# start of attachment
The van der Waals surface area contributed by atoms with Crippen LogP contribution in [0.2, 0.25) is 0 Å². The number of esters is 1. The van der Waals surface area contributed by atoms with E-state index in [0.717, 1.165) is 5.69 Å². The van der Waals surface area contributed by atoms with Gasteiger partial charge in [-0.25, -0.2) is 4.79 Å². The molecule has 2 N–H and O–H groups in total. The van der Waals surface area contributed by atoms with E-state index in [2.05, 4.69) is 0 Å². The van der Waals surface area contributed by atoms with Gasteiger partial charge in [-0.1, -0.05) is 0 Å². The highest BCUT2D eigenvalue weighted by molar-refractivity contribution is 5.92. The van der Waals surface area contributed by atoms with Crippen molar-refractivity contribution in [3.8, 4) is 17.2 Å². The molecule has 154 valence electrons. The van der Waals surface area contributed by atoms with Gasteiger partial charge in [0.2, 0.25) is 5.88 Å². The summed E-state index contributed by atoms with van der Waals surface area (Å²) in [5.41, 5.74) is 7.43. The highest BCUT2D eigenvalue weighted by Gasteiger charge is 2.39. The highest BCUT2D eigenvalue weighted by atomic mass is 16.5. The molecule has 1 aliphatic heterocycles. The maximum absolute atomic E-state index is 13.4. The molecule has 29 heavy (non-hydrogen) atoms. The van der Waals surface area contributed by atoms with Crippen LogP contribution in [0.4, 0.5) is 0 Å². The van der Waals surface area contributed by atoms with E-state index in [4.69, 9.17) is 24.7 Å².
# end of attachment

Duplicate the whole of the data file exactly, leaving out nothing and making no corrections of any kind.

The van der Waals surface area contributed by atoms with Crippen LogP contribution in [0.2, 0.25) is 0 Å². The number of esters is 1. The van der Waals surface area contributed by atoms with E-state index in [0.717, 1.165) is 5.69 Å². The van der Waals surface area contributed by atoms with Gasteiger partial charge in [-0.25, -0.2) is 4.79 Å². The molecule has 2 N–H and O–H groups in total. The van der Waals surface area contributed by atoms with E-state index in [2.05, 4.69) is 0 Å². The van der Waals surface area contributed by atoms with Gasteiger partial charge in [-0.1, -0.05) is 0 Å². The highest BCUT2D eigenvalue weighted by molar-refractivity contribution is 5.92. The van der Waals surface area contributed by atoms with Crippen molar-refractivity contribution in [3.8, 4) is 17.2 Å². The molecule has 154 valence electrons. The van der Waals surface area contributed by atoms with Gasteiger partial charge in [0.2, 0.25) is 5.88 Å². The summed E-state index contributed by atoms with van der Waals surface area (Å²) in [5.41, 5.74) is 7.43. The highest BCUT2D eigenvalue weighted by Gasteiger charge is 2.39. The highest BCUT2D eigenvalue weighted by atomic mass is 16.5. The molecule has 1 aliphatic heterocycles. The maximum absolute atomic E-state index is 13.4. The molecule has 29 heavy (non-hydrogen) atoms. The van der Waals surface area contributed by atoms with Crippen LogP contribution in [0.4, 0.5) is 0 Å². The van der Waals surface area contributed by atoms with E-state index in [4.69, 9.17) is 24.7 Å².